Juggernaut


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The Car of Juggernaut, as depicted in the 1851 Illustrated London Reading Book
Juggernaut cart in the Ulsoor temple complex in Bangalore, India, around 1870
Modern version of the festival (2007) in Jagannatha Temple, Odisha

A juggernaut (/ˈʌɡərnɔːt/ (listen)),[1] in current English usage, is a literal or metaphorical force regarded as merciless, destructive, and unstoppable. This English usage originated in the mid-nineteenth century, and was adapted from Sanskrit word Jagannath.

Overview[edit]

The figurative use of the word is analogous to figurative uses of steamroller or battering ram to mean something overwhelming. Its ground in social behavior is similar to that of bandwagon, but with overtones of devotional sacrifice. Its British English meaning of a large heavy truck[2] or articulated lorry dates from the second half of the twentieth century.[3]

The word is derived from the Sanskrit/Odia Jagannātha (Devanagari जगन्नाथ, Odia ଜଗନ୍ନାଥ) "world-lord", combining jagat ("world") and nātha ("lord"), which is one of the names of Krishna found in the Sanskrit epics.[4]

The English loanword juggernaut in the sense of "a huge wagon bearing an image of a Hindu god" is from the seventeenth century, inspired by the Jagannatha Temple in Puri, Odisha (Orissa), which has the Ratha Yatra ("chariot procession"), an annual procession of chariots carrying the murtis (Deities) of Jagannātha, Subhadrā, and Balabhadra.

The first European description of this festival is found in a thirteenth-century account by the Late Medieval Franciscan monk and missionary Odoric of Pordenone, who describes Hindus, as a religious sacrifice, casting themselves under the wheels of these huge chariots and being crushed to death. Odoric's description was later taken up and elaborated upon in the popular fourteenth-century Travels of John Mandeville.[5] Others have suggested more prosaically that the deaths, if any, were accidental and caused by the press of the crowd and the general commotion.[6]

The figurative sense of the English word, as a merciless, destructive, and unstoppable force, became common in the mid-nineteenth century. Mary Shelley used the term in her novel The Last Man, published in 1826, to describe the plague: "like Juggernaut, she proceeds crushing out the being of all who strew the high road of life". Charles Dickens used the term in The Life and Adventures of Martin Chuzzlewit, published in 1844, to describe the love-lorn sentiments of Mr. Augustus Moddle, the 'youngest gentleman' at Mrs. Todgers's: "He often informed Mrs. Togders that the sun had set upon him; that the billows had rolled over him; that the Car of Juggernaut had crushed him; and also that the deadly Upass tree of Java had blighted him." Robert Louis Stevenson used the term in The Strange Case of Dr. Jekyll and Mr. Hyde, published in 1886, when describing how the out-of-control character Hyde, after running into a child, 'trampled over her body like some damned Juggernaut'.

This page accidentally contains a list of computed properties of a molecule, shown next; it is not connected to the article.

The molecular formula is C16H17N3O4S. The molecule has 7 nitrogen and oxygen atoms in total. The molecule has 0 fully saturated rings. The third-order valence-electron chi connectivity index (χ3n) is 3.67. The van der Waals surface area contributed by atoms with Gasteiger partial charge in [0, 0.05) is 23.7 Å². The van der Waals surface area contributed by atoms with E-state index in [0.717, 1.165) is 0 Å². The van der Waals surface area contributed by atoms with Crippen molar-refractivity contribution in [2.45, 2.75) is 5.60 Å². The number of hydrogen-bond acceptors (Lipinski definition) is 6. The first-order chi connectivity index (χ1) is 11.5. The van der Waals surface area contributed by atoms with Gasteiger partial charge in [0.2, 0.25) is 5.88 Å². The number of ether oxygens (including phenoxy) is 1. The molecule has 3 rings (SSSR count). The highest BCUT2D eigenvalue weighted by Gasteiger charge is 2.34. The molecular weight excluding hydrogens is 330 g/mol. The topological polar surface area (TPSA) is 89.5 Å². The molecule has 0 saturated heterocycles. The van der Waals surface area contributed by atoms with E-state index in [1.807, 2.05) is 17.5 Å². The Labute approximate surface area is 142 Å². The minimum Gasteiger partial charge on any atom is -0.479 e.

Other notable writers to have used the word this way range from H. G. Wells and Longfellow[3] to Joe Klein. Bill Wilson in Twelve Steps and Twelve Traditions of Alcoholics Anonymous describes "self-sufficiency" in society at large as being a "bone-crushing juggernaut whose final achievement is ruin". To the contrary, Mark Twain (autobiography, vol 2), describes Juggernaut as the kindest of gods. Any pretensions to rank or caste do not exist within its temple.

Many speakers and writers apply the term to a large machine, or collectively to a team or group of people working together (such as a highly successful sports team or corporation), or even a growing political movement led by a charismatic leader—and it often bears an association with being crushingly destructive towards all obstacles.

See also[edit]

References[edit]

  1. ^ Jones, Daniel (2003) [1917], Peter Roach; James Hartmann; Jane Setter (eds.), English Pronouncing Dictionary, Cambridge: Cambridge University Press, ISBN 3-12-539683-2
  2. ^ "Definition of Juggernaut". Merriam-Webster. Retrieved 7 April 2013.
  3. ^ a b "Juggernaut". Oxford English Dictionary (Online ed.). Oxford University Press. (Subscription or participating institution membership required.)
  4. ^ "djuggernaut". Dictionary.com.
  5. ^ Folker Reichert, Asien und Europa im Mittelalter, p. 353.
  6. ^ Rath Yatra: The Chariot Festival of Puri, India

External links[edit]


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